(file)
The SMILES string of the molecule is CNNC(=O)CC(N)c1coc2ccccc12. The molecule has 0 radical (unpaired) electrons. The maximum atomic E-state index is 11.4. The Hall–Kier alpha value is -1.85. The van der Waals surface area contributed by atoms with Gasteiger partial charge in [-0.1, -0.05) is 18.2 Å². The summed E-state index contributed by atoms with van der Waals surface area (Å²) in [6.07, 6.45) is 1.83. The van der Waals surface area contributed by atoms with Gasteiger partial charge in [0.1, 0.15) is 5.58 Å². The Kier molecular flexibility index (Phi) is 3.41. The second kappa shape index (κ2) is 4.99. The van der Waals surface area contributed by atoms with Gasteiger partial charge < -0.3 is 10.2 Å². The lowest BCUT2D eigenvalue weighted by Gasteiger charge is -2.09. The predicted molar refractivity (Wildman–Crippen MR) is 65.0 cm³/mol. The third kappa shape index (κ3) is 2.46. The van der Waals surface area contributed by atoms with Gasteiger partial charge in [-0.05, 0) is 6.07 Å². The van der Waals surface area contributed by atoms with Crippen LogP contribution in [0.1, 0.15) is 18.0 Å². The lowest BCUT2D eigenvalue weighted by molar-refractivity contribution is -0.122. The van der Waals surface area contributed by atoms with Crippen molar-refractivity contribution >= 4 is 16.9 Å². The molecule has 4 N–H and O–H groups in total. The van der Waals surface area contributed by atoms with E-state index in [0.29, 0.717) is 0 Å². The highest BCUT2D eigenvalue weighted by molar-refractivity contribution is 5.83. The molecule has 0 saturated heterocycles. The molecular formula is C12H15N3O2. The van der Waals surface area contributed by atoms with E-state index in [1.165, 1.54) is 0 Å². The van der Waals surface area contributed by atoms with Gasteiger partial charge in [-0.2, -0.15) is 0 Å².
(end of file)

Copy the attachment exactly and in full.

The SMILES string of the molecule is CNNC(=O)CC(N)c1coc2ccccc12. The molecule has 0 radical (unpaired) electrons. The maximum atomic E-state index is 11.4. The Hall–Kier alpha value is -1.85. The van der Waals surface area contributed by atoms with Gasteiger partial charge in [-0.1, -0.05) is 18.2 Å². The summed E-state index contributed by atoms with van der Waals surface area (Å²) in [6.07, 6.45) is 1.83. The van der Waals surface area contributed by atoms with Gasteiger partial charge in [0.1, 0.15) is 5.58 Å². The Kier molecular flexibility index (Phi) is 3.41. The second kappa shape index (κ2) is 4.99. The van der Waals surface area contributed by atoms with Gasteiger partial charge < -0.3 is 10.2 Å². The lowest BCUT2D eigenvalue weighted by Gasteiger charge is -2.09. The predicted molar refractivity (Wildman–Crippen MR) is 65.0 cm³/mol. The third kappa shape index (κ3) is 2.46. The van der Waals surface area contributed by atoms with Gasteiger partial charge in [-0.05, 0) is 6.07 Å². The van der Waals surface area contributed by atoms with Crippen LogP contribution in [0.1, 0.15) is 18.0 Å². The lowest BCUT2D eigenvalue weighted by molar-refractivity contribution is -0.122. The van der Waals surface area contributed by atoms with Crippen molar-refractivity contribution >= 4 is 16.9 Å². The molecule has 4 N–H and O–H groups in total. The van der Waals surface area contributed by atoms with E-state index in [0.29, 0.717) is 0 Å². The highest BCUT2D eigenvalue weighted by molar-refractivity contribution is 5.83. The molecule has 0 saturated heterocycles. The molecular formula is C12H15N3O2. The van der Waals surface area contributed by atoms with E-state index in [1.165, 1.54) is 0 Å². The van der Waals surface area contributed by atoms with Gasteiger partial charge in [-0.2, -0.15) is 0 Å².